Madison Kanna's notes


Computer Systems

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Notes from reading [Compuer Systems.).

  1. Chapter 1:
  2. Chapter 2: Representing and Manipulating Information ](#chapter-two)

Chapter 1

Writing hello world in C using Visual Studio code: (

#include <stdio.h>
int main() {
  printf("Hello, World!\n");

Using the default compiler that ships with Mac OS - Clang. Compile the file: “cc hello.cCC for 'C compiler.' Execute the file (now that it's an executable)../hello`

Our hello world program begins life as a source program (or source file) hat we create with our editor and save in a text fiel called hello.c. The source program is a sequence of bits, each with a value of 0 or 1, organized in 8 bit chunks called bytes. Each byte represents some text character in the program.

Most computer systems represent text characters using the ASCII standard that represents each character with a unique byte-size integer value.


The hello.c program is stored in a file as a sequence of bytes. Each byte has an integer value that corresponds to some character.

The firt byte has an integer value 35, which corresponds to the character #.

Each text line is terminated by the invisible newline character \n Two of these in a row would be two new lines, for example.

Files such as hello.c that consist exclusively of ASCII characters are known as text files. All other files are known as binary files.

All information in a system is represented as a bunch of bits. The only thing that distinguishes different data objects is the context in which we view them. For example, in different contexts, the same sequence of bytes might represent an integer, floating-point number, character string, or machine instruction.

Our hello program stars life as a high-level C program because it can be read and understood by human beings. However, in order to run hello.c on the system, the individual C statements musst be translated by other programs into a sequence of low-level machine-language instructions. These instructions are then packaged in a form called an executable object program and stored as a binary disk file.

On a Unix system, the translation from source file to object file is performed by a compiler driver.


Here the GCC compiler driver reads the source file hello.c, and translaes it into an executable object file, hello. The translation is performed in the sequence of 4 phases shown aove. The programs that perform the 4 phase (preprocessor, compiler, assembler, and linker) are known collectively as the compilation system.

Preprocessing phase. The preprocessor (cpp) modifies the original C program according to directives that begin with the ’#’ character. For example, the #include <stdio.h> command in line 1 of hello.c tells the preprocessor to read the contents of the system header file stdio.h and insert it directly into the program text. The stdio.h heaeder files lets us perform input and output operations in C.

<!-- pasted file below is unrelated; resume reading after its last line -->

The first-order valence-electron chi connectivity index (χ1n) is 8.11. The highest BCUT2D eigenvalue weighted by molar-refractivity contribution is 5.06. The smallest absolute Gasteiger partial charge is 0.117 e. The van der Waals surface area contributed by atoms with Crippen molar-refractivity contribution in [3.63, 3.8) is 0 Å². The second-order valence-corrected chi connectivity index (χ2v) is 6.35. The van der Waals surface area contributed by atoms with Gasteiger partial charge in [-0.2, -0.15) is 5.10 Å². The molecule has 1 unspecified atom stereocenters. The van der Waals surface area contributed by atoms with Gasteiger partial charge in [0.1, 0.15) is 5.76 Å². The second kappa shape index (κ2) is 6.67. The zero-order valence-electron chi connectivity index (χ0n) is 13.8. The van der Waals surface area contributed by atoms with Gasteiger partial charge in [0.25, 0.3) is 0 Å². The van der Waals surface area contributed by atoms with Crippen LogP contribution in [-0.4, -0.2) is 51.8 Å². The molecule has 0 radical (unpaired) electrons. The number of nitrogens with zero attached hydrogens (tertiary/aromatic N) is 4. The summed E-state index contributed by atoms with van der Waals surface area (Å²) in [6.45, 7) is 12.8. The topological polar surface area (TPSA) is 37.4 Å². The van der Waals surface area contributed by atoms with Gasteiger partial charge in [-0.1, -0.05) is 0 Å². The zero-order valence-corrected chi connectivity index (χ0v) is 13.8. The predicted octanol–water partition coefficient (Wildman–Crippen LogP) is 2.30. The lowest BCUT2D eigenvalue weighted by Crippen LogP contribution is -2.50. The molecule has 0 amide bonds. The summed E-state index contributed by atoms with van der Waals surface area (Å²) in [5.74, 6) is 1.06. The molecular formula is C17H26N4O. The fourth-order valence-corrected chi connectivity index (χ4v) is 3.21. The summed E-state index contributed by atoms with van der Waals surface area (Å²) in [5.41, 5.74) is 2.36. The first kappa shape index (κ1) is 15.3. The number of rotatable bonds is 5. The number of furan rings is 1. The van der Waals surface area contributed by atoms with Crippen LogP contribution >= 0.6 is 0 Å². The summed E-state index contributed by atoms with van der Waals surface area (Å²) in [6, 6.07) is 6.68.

Compilation phase. The compiler (cc1) translates the text file hello.i into the text file hello.s, which contains an assembly-language program. This program include the following defintion of function main:


Each of lines 2-7 in this defintion describe one low-level macine-language instruction in a textual form. Assembly langauge is useful because it provides a common output language for different compilers for different high-level-languages. For example, C compilers and Fortran compilers both generate output files in the same assembly language.

Assembly phase. Next, the assembler (as) translates hello.s into machine-language instructions, packages them in a form known as relocatable object program, and stores the result in the object file hello.o. This file is a binary file containing 17 bytes to encode the instructions for function main. If we view this file with our text editor, it appears to be gibberish.

Linking phase. The printf function is part of the standard C library provided by every C compiler. The printf function resides in a seperate precompiled object file called printf.o, which must get merged with our hello.o program. The linker handles this merging. The result is the hello file, which is an execuable object file (or simply executable) that is ready to be loaded into memory and executed by thy system.

My asides

In relation to JavaScript

JavaSCript is an interpreted language, not a compiled language. With a language such as C, it needs to be compiled before it is run. The source code is passed through a program called a compiler, which translates it into bytecode that our machine understands and can then execute.

JS has no compilation step. Instead, an interpreter in the browser reads over the JS code, interprets each line, and runs it.

C Standard library

C doesn’t have built-in functions, those come from the C Standard libray. If you’re in a unix-derived operation system, the C standard library ships with the OS - in our terminal we can do man 3 printf and look at the manual.

Chapter 2: Representing and Manipulating Information

Modern computers store and process information represented

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